at once, all that I have been gathering But by the time that he was ready to go together above these twenty years; and with his danghter, the Lady Tyrrel, the which I intended 10 publish for the adconntry thereabouts was up in arms in a vancement of learning, and the good of tumnltuons inanner to the number of ten the Church." The next day divers of the thousand, who chose themselves officers, neighbouring gentry and clergy came to and formed themselves into a body, pre- visit him, and to condole with him on his tending for the king, but yet would not loss, promising to do their utmost endeabe governed by English commanders, nor voors, that what hooks or papers were not suffer any English garrisons in the coun- burnt or torn, should be restored ; and so try. This gave the Lord Primate a fresh very civilly waited on him to St, Donates. disturbance, the Welchmen lying in the And, to let you see that these gentlemen ways between that place and St. Do- and ministers did not only promise, but nates; but there were some at that were also able to perform it, they so used time in Cardiff, who would needs under their power with the people, that pube take to convey the Lord Primate and his lishing in the Churches all over those company through byeways, so that they parts, that all that had any such books or might avoid this tumultnous rabble ; papers, should bring them to their minis. which, thonghiat might be advised by ters or landlords, there were in the space the then governor of Cardiff, and was of two or three months brought in to him, faithfully enough executed by them that by parcels, all his books and papers so fully, undertook it, yet happened very ill for my that being put altogether, we found not Lord, and those that were with him ; for many wanting. Those most remarkable, going by some private ways near the moun that I or others can call to mind, tains, they fell in with a straggling party were two manuscripts concerning the that were scouting thereabouts, who soon Waldenses, which he much valued, and led them to the main body, where it was which he had obtained toward the conticrime enough that they were English ; nuing of his Ecclesiarum Christianarum so that they immediately fell to plunder- Successione ;" as also another manuscript, ing, and breaking open my Lord Primate's a“ Catalogue of the Persian Kings," comchests of books, and other things which he municated by Elikmapnus; and one volunte bad with hin, ransacking all his manu. of manuscripts, containing his « Variæ scripts and papers, many of them of his Lectiones," of the New Testament; and of own hand writing, which were quickly printed books only Tally's Works, and dispersed among a thousand hands; and, some others of less concernment. not content with this, they pulled the Lord Not long after he fell into a painful sick. Primate, and his daughter and other ladies ness, and bled four days together, so that he from their horses; all which the Lord Pri. swooned, and all hope of life seemed pasty mate bore with his wonted patience. But till at last, when we apprehended he was now some of their officers coming in, who expiring, the blood staunched of itself; for were of the gentry of the country, they he lay a good while in a trance. But God seemed very much ashamed at this barba- bad some farther work for him to perform, rous treatment, and by force or fair means and was pleased by degrees to restore him caused their horses, and other things which to his former health and strength. But it were taken from them, to be restored; but, is worth the remembering, that whilst he as to the books and papers, they were got was in the niidst of his pain, as also his into too many hands to be then recovered. bleeding, he was still patient, praising Nor were these gentlemen satisfied with God, and resigning up limself to his will, this, but some of them very civilly con- and giving all those about him, or that came dacted him through the rest of this tu- to visit him, excellent heavenly advice to multuous rabble, to Sir John Aubery's a holy life, and due preparation for death. honse, not far of, where he was civilly ere its agonies seized them; saying, “ Ić received, and lodged that night. When he is a dangerous thing to leave all undone . came thither, and had retired to his cham till our lust sickness; I fear a death-bed ber, I must confess that I never saw him so repentance will avail us little, if we have much troubled in my life; saying to his livedl vainly and viciously, and neglected daughter, and those that endeavoured to our repentance till we can sin no longer." comfort him, " I know that it is God's Thus he exhorted us all to fear God, and hand, and I must endeavour to bear it love and obey the Lord Jesus Christ, and patiently, though I have too much human to live a holy life: “ And then,” said he, frailty not to be extremely concerned, “ you will feel the comfort of it at your REMEMBRANCER, No. 61.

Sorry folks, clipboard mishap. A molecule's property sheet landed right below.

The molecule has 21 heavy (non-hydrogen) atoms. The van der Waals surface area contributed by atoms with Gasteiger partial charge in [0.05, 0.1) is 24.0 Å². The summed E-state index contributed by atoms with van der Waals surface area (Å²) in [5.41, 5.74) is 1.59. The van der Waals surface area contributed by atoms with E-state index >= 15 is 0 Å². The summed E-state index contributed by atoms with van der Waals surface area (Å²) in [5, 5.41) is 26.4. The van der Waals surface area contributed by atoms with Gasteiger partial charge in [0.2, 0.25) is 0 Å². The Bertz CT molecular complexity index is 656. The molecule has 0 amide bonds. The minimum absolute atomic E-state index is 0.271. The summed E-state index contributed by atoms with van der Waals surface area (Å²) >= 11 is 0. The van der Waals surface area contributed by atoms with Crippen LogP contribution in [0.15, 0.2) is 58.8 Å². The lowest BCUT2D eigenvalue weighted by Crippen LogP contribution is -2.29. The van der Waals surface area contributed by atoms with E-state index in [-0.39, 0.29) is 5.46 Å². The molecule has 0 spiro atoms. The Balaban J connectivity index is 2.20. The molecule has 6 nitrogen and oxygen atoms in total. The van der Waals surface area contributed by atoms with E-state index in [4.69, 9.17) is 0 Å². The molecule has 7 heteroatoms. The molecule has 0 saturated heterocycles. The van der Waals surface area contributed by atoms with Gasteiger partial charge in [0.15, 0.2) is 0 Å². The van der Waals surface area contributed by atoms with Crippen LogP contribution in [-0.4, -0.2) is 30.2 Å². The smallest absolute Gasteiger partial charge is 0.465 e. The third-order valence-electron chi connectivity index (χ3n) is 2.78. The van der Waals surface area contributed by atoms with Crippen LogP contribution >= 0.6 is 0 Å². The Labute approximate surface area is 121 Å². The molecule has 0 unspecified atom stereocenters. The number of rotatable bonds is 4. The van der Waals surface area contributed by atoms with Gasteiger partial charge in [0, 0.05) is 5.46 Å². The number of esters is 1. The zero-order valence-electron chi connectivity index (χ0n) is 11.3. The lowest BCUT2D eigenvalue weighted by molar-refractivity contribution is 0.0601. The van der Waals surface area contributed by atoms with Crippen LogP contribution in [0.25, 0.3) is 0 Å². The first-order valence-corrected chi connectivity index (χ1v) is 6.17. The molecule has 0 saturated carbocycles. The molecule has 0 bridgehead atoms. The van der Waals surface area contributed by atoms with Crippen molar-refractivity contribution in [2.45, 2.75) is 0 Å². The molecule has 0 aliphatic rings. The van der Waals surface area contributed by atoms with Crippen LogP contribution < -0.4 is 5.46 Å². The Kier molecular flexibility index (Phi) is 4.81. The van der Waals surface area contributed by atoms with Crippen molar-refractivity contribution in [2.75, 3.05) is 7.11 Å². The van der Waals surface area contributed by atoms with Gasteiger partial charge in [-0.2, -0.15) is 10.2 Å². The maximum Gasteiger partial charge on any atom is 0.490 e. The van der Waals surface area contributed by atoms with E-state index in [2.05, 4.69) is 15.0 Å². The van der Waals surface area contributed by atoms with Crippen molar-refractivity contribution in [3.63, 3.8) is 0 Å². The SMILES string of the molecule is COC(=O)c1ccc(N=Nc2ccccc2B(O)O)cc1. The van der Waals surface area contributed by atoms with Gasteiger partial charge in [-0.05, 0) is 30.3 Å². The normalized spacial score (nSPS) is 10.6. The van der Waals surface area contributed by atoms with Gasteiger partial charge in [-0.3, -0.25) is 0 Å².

death, and your change will be happy." suffer by the signing of this bill, or While he was thus bleeding, there came to words to that effect." visit him one of the then house of Commons, His death was in most places lamented: that was related by marriage to his family. and so believed at court, that a letter came To whom he said, “ Sir, you see I am over for a successor in his primacy in Ire. very weak, and cannot expect to live land; but he recovered, and, anno 1646, many hour's ; you are returning to the pur- June 11, de came to London, when the liament, I am going to God; my blood Countess of Peterborough gladly received and life is almost spent : I charge you him. And here it must not be forgotten, to tell them from me, that I know they are that before he left Wales, the great exin the wrong, and have dealt very inju- pences of his sickness and removals in the riously with the king; and I am not mis- year past, had much reduced his purse, nor taken in this matter.” After this, the room knew he where to get it supplied, when it being cleared of company, and only myself pleased God to put it into the hearts of dileft with him, he spake somewhat to me vers worthy persons of that country, to couabout his own private concerns, giving or- sider low much the Lord Primate bad not ders how he would have his books and only suffered by the rudeness of the rabpapers disposed of here, and elsewhere; ble, but also by a long and expensive and that those books which he had bor. sickness : so they sent him, upknown to rowed, should be restored ; and that if any each other, divers considerable sums, so friend would undertake to finish his And that he had in a few weeks enough to supnals, he should have the use of his papers ply all his present occasions, and also to and collections; he thought Dr. Lang. defray the expences of his journey into baine the fittest man for that purpose, as England. This the good Bishop accountbeing wel versed in those studies, and so ed a special Providence, and was very most able, if willing to undertake it. After thankful for it; and I thouglit good to some other discourse, I then made bold to take notice of it, that it may serve as a ask him if he had advised the king to pass inemorial of the high generosity and chathe bill against the Earl of Strafford, as it rity of the gentry of this country at that had been reported. To which he replied, time. “ I know there is such a thing most About the beginning of the year 1647, wrongfully laid to my charge; but I he was chosen preacher to that honourneither gave, nor' approved of any such able society of Lincolu's Inn, where advice, as that the king should assent he continued divers years, with great boto the bill against the earl; but, on the nour and respect from them; till by the contrary, told his majesty, that if he was loss of his sight, that he could not read his satisfied by what he had heard at his trial, text, and decay of strength, he was adthat the earl was not guilty of treason, his vised by his friends to forbear, and to remajesty ought not in conscience to consent serve himself, and the remainder of his to his condemnation. And this the king spirits, to the composing of his books, yet knows well enough, and can clear me if expected. he pleases.” Nor was my Lord Primate After he left Lincoln's Inn, he was premistaken in this; for when not long after vailell with to preach in several places : it was told bis majesty at Oxford, from a as at Gray's Inn; at the Temple, on the false rumour that prevailed, that the Arche occasion of Mr. Selden's funeral; and at bishop of Armagh was dead, he spake to two other places in the city. And now Colonel William Legge and Mr. Kirk, then too soon after came that fatal thirtieth of the bedchamber, to this effect, That of January (never to be mentioned, or he was very sorry for his death, toge- thought on by all good men, without ther with high expressions of his piety grief and detestation,) on which was and merits. But one there present re. perpetrated the most execrable deed under plied, “ That he believed he might be so, the pretence of justice, that ever was were it not for his persuading your majesty acted since the world began---a King to consent to the Earl of Strafford's exe- murdered by his own subjects, before his cution.” To which the king, with great own palace, in the face of the sun; for warmth, answered, “ That it was false; which the Lord Primate was so deeply for," said the king, “ after the bill was and sensibly afflicted, that he kept tiiat past, the archbishop came to me, saying, day as a private fast as long as he lived ; with tears in his eyes, Oh, sir, what have and would always bewail the scandal and you done? I fear that this act may prove reproach it liad cast not only on our own naa great trouble to your conscience; and tion, but religion itself, saying, That there. pray God wiat your", majesty may never by a great advantage was given to Popery, and that from thenceforward the priests the parliament for some years had been spould with greater success advance their bountiful towards him, by giving bim an designs against the Church of England annual stipend; but the last two years of and the Protestant religion in general.' their sitting it was suspended. After their Nor will it be impertinent here to relate dissolving, the care of him was renewed a passage that happened to the Lord Pri- by his Highness the Lord Protector; by mate, at the time of his Majesty's inurder: whose order a constant competent allow